Roommates in the Quad hanging out on top of a bed.

You probably started to think about what it would be like to have a roommate well before you had a housing assignment. For many of you, this will be the first time that you will share a room with another person, a person you may not know. This can be both exciting and intimidating, but you can have a great experience with a few proactive steps. Below are four tips to make living with a roommate work.

Texting friends from one of the beautiful parlors in the Quad

The Roommate Agreement Form

Whether you are old friends or new to each other, completing a Roommate Agreement is the first step in starting a successful roommate relationship. It’s a way to set up expectations from each other before issues arise. The Roommate Agreement will help guide you through simple disagreements. Be specific with the form and talk to each other through the process of completing it. It might seem a little awkward at first, but it’s really a great foundation for the year and a great way to get to know each other.

Talk to Each Other

When a disagreement does arise, it’s best to talk to your roommate directly before talking to anyone else. Venting your frustrations to other residents on your floor or on social media can complicate matters. Sit down and express your feelings. Use “I” statements and try to avoid making accusations. Let your roommate explain his or her perspective too. Remember, you want to fix the concern in your room, and talking things out can often nip problems in the bud.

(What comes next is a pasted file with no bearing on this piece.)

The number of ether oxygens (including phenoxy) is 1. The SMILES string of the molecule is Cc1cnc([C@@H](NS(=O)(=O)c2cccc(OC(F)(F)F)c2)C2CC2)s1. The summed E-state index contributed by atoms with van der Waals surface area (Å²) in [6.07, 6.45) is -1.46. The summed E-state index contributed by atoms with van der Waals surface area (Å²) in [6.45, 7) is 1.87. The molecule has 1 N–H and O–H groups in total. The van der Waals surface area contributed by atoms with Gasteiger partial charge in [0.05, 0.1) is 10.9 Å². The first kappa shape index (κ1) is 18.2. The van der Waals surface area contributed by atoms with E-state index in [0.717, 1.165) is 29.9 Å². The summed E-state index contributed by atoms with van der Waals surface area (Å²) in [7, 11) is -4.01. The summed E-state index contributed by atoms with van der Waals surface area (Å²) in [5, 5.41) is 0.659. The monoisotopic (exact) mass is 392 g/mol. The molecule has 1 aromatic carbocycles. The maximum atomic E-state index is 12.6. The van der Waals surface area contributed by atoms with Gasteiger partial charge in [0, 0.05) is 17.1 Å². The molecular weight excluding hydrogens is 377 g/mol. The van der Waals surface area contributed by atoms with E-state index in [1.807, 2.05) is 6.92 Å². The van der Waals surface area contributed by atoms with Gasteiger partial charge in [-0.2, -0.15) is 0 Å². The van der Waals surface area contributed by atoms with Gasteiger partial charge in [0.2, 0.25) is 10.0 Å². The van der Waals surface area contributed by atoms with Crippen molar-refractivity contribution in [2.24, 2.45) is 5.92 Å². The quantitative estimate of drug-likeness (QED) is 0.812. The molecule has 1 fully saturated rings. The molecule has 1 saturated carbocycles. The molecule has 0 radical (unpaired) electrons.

A resident opens the door to greet House Calls visitors

Don’t Let Things Linger

Consistent communication is helpful, so you and your roommate can work out problems together. If you don’t share what’s frustrating you, your roommate may not even know that a problem exists! If you address issues in a timely fashion, you won’t let them snowball into something bigger.

Roommates greet faculty and staff during House Calls

Talk to Housing and Residence Life Staff

If you have tried to communicate directly with your roommate and that isn’t working, or if you need someone to help mediate an issue, talk to the RA on your floor or the CRL in your building. He or she will be able to help you and your roommate resolve conflicts.

Working out issues with your roommate is great practice for working out issues later in your life.